• Kingsmills Hotel

    Inverness, Scotland | Rating: First Class

    Located about a mile from the city center, this First-Class hotel was originally built in 1786 for the Provost of Inverness, who was visited by Robert Burns on September 5, 1787. Burns’s letter thanking the Provost is on display in the reception area. Amenities include a restaurant, lounge, health spa, and swimming pool. Your room includes a telephone, TV, and coffee- and tea-making facilities.

  • Grand Central Hotel

    Glasgow, Scotland

    The Moderate First-Class Grand Central Hotel is centrally located in the heart of Glasgow. Hotel amenities include a restaurant, bar and room service. Each room is equipped with a TV, wireless Internet access, coffee- and tea-making facilities, safe, and private bath.

Flight Information

Your Flight Options

Whether you choose to take just a base trip or add an optional pre- and post-trip extension, you have many options when it comes to personalizing your air—and creating the Grand Circle vacation that’s right for you:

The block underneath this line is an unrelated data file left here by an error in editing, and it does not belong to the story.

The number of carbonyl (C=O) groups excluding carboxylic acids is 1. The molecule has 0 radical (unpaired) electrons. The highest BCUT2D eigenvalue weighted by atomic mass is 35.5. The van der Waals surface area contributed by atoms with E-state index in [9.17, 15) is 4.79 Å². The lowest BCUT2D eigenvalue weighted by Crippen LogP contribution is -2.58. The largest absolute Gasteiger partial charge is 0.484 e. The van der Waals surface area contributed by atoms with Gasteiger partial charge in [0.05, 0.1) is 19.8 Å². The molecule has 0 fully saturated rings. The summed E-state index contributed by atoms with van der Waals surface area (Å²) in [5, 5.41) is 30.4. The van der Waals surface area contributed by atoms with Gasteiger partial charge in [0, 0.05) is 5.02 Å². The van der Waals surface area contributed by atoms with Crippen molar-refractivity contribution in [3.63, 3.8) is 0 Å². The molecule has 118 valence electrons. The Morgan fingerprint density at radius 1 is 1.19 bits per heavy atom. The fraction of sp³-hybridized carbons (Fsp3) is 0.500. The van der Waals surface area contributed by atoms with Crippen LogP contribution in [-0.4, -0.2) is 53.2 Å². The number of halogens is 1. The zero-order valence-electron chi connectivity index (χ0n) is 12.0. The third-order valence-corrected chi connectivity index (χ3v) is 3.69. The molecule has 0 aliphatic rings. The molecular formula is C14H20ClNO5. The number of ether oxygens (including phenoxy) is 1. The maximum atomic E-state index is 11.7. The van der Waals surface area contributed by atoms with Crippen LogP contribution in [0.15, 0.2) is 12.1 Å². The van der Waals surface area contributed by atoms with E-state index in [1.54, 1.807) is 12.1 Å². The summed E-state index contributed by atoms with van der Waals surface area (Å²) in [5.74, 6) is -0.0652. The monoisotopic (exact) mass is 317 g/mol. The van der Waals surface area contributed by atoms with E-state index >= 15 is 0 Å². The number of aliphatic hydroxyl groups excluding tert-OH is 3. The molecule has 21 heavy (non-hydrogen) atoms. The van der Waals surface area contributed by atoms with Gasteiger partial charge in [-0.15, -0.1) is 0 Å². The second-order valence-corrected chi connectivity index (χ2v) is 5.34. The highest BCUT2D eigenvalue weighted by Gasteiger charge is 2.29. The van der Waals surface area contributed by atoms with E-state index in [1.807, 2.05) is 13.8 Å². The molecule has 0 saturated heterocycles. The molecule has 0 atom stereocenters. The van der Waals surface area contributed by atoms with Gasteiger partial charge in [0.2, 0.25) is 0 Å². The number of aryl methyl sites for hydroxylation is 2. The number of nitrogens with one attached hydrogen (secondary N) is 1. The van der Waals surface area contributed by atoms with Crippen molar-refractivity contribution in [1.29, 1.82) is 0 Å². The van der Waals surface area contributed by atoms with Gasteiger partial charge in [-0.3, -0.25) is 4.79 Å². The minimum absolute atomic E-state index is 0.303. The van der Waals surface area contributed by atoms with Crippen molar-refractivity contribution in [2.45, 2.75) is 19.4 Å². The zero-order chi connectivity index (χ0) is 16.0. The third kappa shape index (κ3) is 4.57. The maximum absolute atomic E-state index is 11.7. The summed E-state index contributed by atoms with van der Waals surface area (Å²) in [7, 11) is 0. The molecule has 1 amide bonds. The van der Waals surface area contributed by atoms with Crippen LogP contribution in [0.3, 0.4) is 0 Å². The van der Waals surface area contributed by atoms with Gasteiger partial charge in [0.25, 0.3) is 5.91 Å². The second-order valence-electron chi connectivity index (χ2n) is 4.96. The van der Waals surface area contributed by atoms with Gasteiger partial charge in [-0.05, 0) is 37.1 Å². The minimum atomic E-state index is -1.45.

Purchase Flights with Grand Circle

  • Work with our expert Air Travel Consultants to select the airline and routing you prefer
  • Upgrade to business or premium economy class
  • Customize your trip by staying overnight in a connecting city, arriving at your destination a few days early, or spending additional time in a nearby city on your own
  • Combine your choice of Grand Circle vacations to maximize your value

Make Your Own Arrangements

  • Make your own international flight arrangements directly with the airline
  • Purchase optional airport transfers to and from your hotel
  • Extend your Land Tour-only Travel Protection Plan coverage and protect the air arrangements you make on your own—including your frequent flyer miles

OR, leave your air routing up to us and your airfare (as well as airport transfers) will be included in your final trip cost.

Estimated Flight Times

Traveling to London, and from Edinburgh, will involve long flights and some cities will require multiple connections. These rigors should be a consideration in planning your trip.

The chart below provides estimated travel times from popular departure cities. Connection times are included in these estimates.

What Makes This Trip Unique

Exclusive Discovery Series Events

  • Home-Hosted Dinner. Share a home-cooked meal and Welsh hospitality when you visit a local family in beautiful Snowdonia.